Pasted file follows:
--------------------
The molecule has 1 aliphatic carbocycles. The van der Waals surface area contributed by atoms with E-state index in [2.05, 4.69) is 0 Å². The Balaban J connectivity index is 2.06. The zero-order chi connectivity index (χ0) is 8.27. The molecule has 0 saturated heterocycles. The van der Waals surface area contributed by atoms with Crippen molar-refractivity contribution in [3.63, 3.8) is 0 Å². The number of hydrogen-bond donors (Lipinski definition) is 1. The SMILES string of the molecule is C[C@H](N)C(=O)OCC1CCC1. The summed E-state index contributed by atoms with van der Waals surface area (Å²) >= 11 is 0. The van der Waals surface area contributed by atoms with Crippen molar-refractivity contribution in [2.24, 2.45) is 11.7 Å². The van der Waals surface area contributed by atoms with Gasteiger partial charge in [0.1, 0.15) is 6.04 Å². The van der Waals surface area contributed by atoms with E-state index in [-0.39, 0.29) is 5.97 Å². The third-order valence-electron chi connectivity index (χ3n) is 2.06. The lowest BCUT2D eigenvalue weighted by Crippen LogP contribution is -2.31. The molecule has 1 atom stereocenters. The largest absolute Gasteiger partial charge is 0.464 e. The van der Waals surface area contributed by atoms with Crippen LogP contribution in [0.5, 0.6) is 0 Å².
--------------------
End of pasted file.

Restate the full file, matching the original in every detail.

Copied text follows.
The molecule has 1 aliphatic carbocycles. The van der Waals surface area contributed by atoms with E-state index in [2.05, 4.69) is 0 Å². The Balaban J connectivity index is 2.06. The zero-order chi connectivity index (χ0) is 8.27. The molecule has 0 saturated heterocycles. The van der Waals surface area contributed by atoms with Crippen molar-refractivity contribution in [3.63, 3.8) is 0 Å². The number of hydrogen-bond donors (Lipinski definition) is 1. The SMILES string of the molecule is C[C@H](N)C(=O)OCC1CCC1. The summed E-state index contributed by atoms with van der Waals surface area (Å²) >= 11 is 0. The van der Waals surface area contributed by atoms with Crippen molar-refractivity contribution in [2.24, 2.45) is 11.7 Å². The van der Waals surface area contributed by atoms with Gasteiger partial charge in [0.1, 0.15) is 6.04 Å². The van der Waals surface area contributed by atoms with E-state index in [-0.39, 0.29) is 5.97 Å². The third-order valence-electron chi connectivity index (χ3n) is 2.06. The lowest BCUT2D eigenvalue weighted by Crippen LogP contribution is -2.31. The molecule has 1 atom stereocenters. The largest absolute Gasteiger partial charge is 0.464 e. The van der Waals surface area contributed by atoms with Crippen LogP contribution in [0.5, 0.6) is 0 Å².